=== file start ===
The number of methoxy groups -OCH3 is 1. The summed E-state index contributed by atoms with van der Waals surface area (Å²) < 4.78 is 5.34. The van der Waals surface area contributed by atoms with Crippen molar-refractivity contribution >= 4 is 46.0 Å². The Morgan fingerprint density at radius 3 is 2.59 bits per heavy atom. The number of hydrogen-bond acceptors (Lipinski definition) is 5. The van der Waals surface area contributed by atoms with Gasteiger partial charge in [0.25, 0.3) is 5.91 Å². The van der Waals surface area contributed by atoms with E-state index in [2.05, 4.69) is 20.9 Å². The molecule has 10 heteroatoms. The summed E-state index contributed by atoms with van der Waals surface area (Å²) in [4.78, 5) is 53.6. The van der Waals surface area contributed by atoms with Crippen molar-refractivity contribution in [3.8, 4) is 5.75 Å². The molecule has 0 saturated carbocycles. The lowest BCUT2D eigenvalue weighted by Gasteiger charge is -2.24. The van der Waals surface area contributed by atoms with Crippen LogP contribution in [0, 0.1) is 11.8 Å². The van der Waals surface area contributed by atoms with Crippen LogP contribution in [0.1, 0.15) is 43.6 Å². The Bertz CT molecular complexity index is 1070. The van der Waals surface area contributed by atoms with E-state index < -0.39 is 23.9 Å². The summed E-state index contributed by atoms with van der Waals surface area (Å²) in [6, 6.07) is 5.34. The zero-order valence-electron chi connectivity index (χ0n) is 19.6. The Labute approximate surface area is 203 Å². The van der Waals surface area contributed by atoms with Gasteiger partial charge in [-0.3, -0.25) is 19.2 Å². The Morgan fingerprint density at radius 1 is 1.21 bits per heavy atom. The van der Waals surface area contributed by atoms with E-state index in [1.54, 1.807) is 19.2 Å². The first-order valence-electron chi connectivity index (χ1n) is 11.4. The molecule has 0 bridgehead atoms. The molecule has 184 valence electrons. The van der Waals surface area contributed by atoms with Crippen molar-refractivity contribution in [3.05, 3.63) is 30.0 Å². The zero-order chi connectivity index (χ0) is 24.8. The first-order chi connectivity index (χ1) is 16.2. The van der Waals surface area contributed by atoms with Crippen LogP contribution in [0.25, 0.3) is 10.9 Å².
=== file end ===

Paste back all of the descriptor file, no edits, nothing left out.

The number of methoxy groups -OCH3 is 1. The summed E-state index contributed by atoms with van der Waals surface area (Å²) < 4.78 is 5.34. The van der Waals surface area contributed by atoms with Crippen molar-refractivity contribution >= 4 is 46.0 Å². The Morgan fingerprint density at radius 3 is 2.59 bits per heavy atom. The number of hydrogen-bond acceptors (Lipinski definition) is 5. The van der Waals surface area contributed by atoms with Gasteiger partial charge in [0.25, 0.3) is 5.91 Å². The van der Waals surface area contributed by atoms with E-state index in [2.05, 4.69) is 20.9 Å². The molecule has 10 heteroatoms. The summed E-state index contributed by atoms with van der Waals surface area (Å²) in [4.78, 5) is 53.6. The van der Waals surface area contributed by atoms with Crippen molar-refractivity contribution in [3.8, 4) is 5.75 Å². The molecule has 0 saturated carbocycles. The lowest BCUT2D eigenvalue weighted by Gasteiger charge is -2.24. The van der Waals surface area contributed by atoms with Crippen LogP contribution in [0, 0.1) is 11.8 Å². The van der Waals surface area contributed by atoms with Crippen LogP contribution in [0.1, 0.15) is 43.6 Å². The Bertz CT molecular complexity index is 1070. The van der Waals surface area contributed by atoms with E-state index < -0.39 is 23.9 Å². The summed E-state index contributed by atoms with van der Waals surface area (Å²) in [6, 6.07) is 5.34. The zero-order valence-electron chi connectivity index (χ0n) is 19.6. The Labute approximate surface area is 203 Å². The van der Waals surface area contributed by atoms with Gasteiger partial charge in [-0.3, -0.25) is 19.2 Å². The Morgan fingerprint density at radius 1 is 1.21 bits per heavy atom. The van der Waals surface area contributed by atoms with E-state index in [1.54, 1.807) is 19.2 Å². The first-order valence-electron chi connectivity index (χ1n) is 11.4. The molecule has 0 bridgehead atoms. The molecule has 184 valence electrons. The van der Waals surface area contributed by atoms with Crippen molar-refractivity contribution in [3.05, 3.63) is 30.0 Å². The zero-order chi connectivity index (χ0) is 24.8. The first-order chi connectivity index (χ1) is 16.2. The van der Waals surface area contributed by atoms with Crippen LogP contribution in [0.25, 0.3) is 10.9 Å².